Brian’s half marathon is less than a week away. Here is his last blog before the big day. Brian was born with clubfoot and he is running to help others walk:
"The Cleveland Rock ‘n’ Roll Half Marathon is less than a week away. I was due to run a 3 mile run this past Saturday, and then a 12 mile run on Sunday. For some reason, my heart, and my body, were not into it this weekend, and I spent the entire weekend just resting quietly at home. I felt a twinge of guilt, but then again, I have trained better and more diligently this time than I have for either of my full marathons. And I had a great 11 mile run the prior weekend wearing my new shoes, one in which had I pushed just a little more, I would have set a new personal best time. I hope that this weekend I have the same or better run.
Physically, I’m in pretty good shape. The new Hoka One shoes take a lot of the load off of my ankles and calves, and I am finding that the big muscles in my thighs are working more, which is a good thing. I wish I had a few more weeks to train in them. I think the extra work in the upper legs would really increase my odds for a personal best. I haven’t lost as much weight as I would have hoped either, but I have lost some, which is better than none.
Mentally, a little less. I’ve been having focus issues while running, and have had trouble getting in and staying in “the zone.” I’ve found that I perform best when I can put my head into that space where I don’t necessarily notice what is going on with my body, and just let my body do what I have trained for. I’m starting to “psych up” for the run now, and have found a couple of albums (oops, showing my age there!) that will help power me through what seems to be my difficult spot, miles 7 to 10.
I have two more days of training runs left, tapering runs, less distance and time than the runs of the past three weeks.
Then, two days of rest.
Saturday, the day before, I’ll head downtown and get a peek at the newly remodeled Cleveland Medical Mart and Convention Center, where the Health and Fitness Expo is being held, and pick up my race number, running chip and goodie bag, checking out the various vendors. After that, I’m thinking a good “carbing up” dinner of potato and cheese pierogi, cabbage and noodles, and kielbasa at Sokolowski’s. Then, early to bed.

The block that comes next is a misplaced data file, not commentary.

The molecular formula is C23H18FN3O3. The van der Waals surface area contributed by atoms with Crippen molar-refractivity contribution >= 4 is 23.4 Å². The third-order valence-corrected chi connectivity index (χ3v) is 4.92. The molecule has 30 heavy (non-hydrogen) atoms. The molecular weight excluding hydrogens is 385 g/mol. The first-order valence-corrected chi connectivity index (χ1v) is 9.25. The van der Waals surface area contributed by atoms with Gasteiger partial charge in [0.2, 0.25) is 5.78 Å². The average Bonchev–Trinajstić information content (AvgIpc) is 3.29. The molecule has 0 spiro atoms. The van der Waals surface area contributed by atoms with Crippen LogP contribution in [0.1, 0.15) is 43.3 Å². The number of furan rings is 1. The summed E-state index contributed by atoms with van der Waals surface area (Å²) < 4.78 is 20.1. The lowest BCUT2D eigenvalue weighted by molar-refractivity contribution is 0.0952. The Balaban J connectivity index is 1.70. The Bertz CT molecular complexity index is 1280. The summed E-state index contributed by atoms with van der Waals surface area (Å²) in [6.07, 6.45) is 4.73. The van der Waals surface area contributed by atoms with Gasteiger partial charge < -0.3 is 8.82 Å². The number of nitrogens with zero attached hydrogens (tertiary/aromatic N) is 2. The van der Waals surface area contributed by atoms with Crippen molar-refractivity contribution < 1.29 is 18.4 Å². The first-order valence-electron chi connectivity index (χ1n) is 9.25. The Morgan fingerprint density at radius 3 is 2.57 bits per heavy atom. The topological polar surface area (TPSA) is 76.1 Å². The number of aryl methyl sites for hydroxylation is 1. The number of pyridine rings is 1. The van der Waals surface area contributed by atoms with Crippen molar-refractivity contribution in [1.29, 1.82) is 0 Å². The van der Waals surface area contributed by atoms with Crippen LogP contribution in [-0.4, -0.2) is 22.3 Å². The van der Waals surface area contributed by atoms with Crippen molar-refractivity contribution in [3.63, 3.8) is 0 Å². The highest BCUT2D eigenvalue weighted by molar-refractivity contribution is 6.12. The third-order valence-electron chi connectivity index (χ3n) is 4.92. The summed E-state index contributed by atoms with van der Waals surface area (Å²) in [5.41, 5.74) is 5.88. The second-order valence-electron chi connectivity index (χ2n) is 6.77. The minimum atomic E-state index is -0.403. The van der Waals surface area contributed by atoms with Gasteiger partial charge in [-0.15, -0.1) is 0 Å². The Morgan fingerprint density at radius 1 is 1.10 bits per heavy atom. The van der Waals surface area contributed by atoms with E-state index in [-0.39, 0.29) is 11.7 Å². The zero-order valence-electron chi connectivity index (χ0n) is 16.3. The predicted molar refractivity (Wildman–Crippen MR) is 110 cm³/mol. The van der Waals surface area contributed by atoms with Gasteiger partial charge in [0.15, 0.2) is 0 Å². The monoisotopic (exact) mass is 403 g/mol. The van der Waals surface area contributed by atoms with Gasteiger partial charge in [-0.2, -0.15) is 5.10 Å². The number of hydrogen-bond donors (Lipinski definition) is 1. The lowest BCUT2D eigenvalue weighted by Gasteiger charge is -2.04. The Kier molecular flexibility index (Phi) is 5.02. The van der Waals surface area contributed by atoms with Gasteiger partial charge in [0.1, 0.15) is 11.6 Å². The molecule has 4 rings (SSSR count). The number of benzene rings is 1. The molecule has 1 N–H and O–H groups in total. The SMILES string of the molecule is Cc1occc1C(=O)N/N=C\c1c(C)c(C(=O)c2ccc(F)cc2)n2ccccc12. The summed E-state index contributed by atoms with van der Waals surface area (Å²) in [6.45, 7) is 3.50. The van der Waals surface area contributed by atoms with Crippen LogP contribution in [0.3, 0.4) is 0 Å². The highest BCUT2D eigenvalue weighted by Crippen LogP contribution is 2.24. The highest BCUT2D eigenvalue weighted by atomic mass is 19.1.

And Sunday morning, time to fly. Time to beat: 2 hours, 37 minutes, 49 seconds. They are expecting between 7,000 and 8,000 runners. The weather forecast looks to be a high of 73 degrees, with a 70% chance of thunderstorms. Hopefully, the rain will hold off some during the race.
Wish me luck! I will do my best.
I hope you will all do your best as well. There’s still time to help me reach my other goal of raising $2500 for miraclefeet, and, in doing so, help give others the gift of walking! In these last few days, please help, and give what you can. Every gift counts! We have already raised enough to cure four children in developing countries of clubfoot thanks to you!”
Brian is now only one month away from running his half marathon. Here is his latest blog post about running a “warm up” half this past weekend. Go, Brian: you are truly an inspiration!
"I was due to run a Sunday training of 10 miles. I am now four weeks out from the Rock and Roll Half Marathon, and I saw that, on my 10 miler Sunday, another half marathon, the River Run Half Marathon, was scheduled. Its course crosses the Cleveland Metroparks, running through a section known as the "Emerald Necklace," a chain of parks and green spaces that circles metropolitan Cleveland. I’d run this same half marathon about five or six years ago, and remember running it very slowly. I figured maybe I should try again, as a prelude to the Rock N Roll Half Marathon, to see how I was doing. So, on a lark, I went to the registration packet pick-up the day before and signed up.